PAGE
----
The following is a reference guide. For more information, consult a comprehensive quilting book.
• Read through the entire pattern before you begin your project.
• Purchase quality, 100 percent cotton fabrics.
• When considering prewashing, do so with ALL of the fabrics being used. Generally, prewashing is not required in quilting.
• Use 1/4" seam allowance for all stitching unless otherwise instructed.
• Use a short-to-medium stitch length.
• Make sure your seams are accurate.
Quilting Tools & Supplies
• Rotary cutter and mat
• Scissors for paper and fabric
• Nonslip quilting rulers
• Marking tools
• Sewing machine
• Sewing machine feet: 1/4” seaming foot (for piecing) Walking or even-feed foot (for piecing or quilting) Darning or free-motion foot (for free-motion quilting)
• Quilting hand-sewing needles
• Straight pins
• Curved safety pins for basting
• Seam ripper
• Iron and ironing surface
Basic Techniques Appliqué Fusible Appliqué
All templates are reversed for use with this technique.
1. Trace the instructed number of templates 1/4" apart onto the paper side of paper-backed fusible web. Cut apart the templates, leaving a margin around each, and fuse to the wrong side of the fabric following fusible web manufacturer’s instructions.
2. Cut the appliqué pieces out on the traced lines, remove paper backing and fuse to the background referring to the appliqué motif given.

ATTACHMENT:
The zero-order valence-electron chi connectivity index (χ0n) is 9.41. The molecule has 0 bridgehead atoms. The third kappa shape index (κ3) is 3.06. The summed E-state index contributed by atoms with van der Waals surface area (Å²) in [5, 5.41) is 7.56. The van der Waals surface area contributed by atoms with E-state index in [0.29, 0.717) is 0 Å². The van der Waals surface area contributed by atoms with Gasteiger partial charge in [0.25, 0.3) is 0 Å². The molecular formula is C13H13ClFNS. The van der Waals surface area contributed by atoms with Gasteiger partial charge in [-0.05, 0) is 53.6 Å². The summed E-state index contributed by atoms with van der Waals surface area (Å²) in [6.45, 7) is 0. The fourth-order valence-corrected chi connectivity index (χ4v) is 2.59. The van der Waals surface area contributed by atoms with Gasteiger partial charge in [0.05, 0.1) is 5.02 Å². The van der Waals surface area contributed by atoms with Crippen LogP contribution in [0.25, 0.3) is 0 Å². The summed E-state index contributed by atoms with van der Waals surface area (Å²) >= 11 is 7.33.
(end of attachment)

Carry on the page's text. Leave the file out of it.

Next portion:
3. Finish appliqué raw edges with a straight, satin, blanket, zigzag or blind-hem machine stitch with matching or invisible thread.
1. Trace the printed reversed templates onto template plastic. Flip the template over and mark as the right side.
2. Position the template, right side up, on the right side of fabric and lightly trace, spacing images 1/2" apart. Cut apart, leaving a 1/4" margin around the traced lines.
3. Clip curves and press edges 1/4" to the wrong side around the appliqué shape.
4. Referring to the appliqué motif, pin or baste appliqué shapes to the background.
5. Hand-stitch shapes in place using a blind stitch and thread to match or machine-stitch using a short blind hemstitch and either matching or invisible thread.
Most patterns give an exact size to cut borders. You may check those sizes by comparing them to the horizontal and vertical center measurements of your quilt top.
1. Mark the centers of the side borders and quilt top sides.
2. Stitch borders to quilt top sides with right sides together and matching raw edges and center marks using a 1/4" seam. Press seams toward borders.
3. Repeat with top and bottom border lengths.
1. Add at least twice the border width to the border lengths instructed to cut.
2. Center and sew the side borders to the quilt, beginning and ending stitching 1/4" from the quilt corner and backstitching (Figure 1). Repeat with the top and bottom borders.
3. Fold and pin quilt right sides together at a 45-degree angle on one corner (Figure 2). Place a straightedge along the fold and lightly mark a line across the border ends.
4. Stitch along the line, backstitching to secure. Trim seam to 1/4" and press open (Figure 3).
Quilt Backing & Batting
We suggest that you cut your backing and batting 8" larger than the finished quilt-top size. If preparing the backing from standard-width fabrics, remove the selvages and sew two or three lengths together; press seams open. If using 108"-wide fabric, trim to size on the straight grain of the fabric. Prepare batting the same size as your backing. You can purchase prepackaged sizes or battings by the yard and trim to size.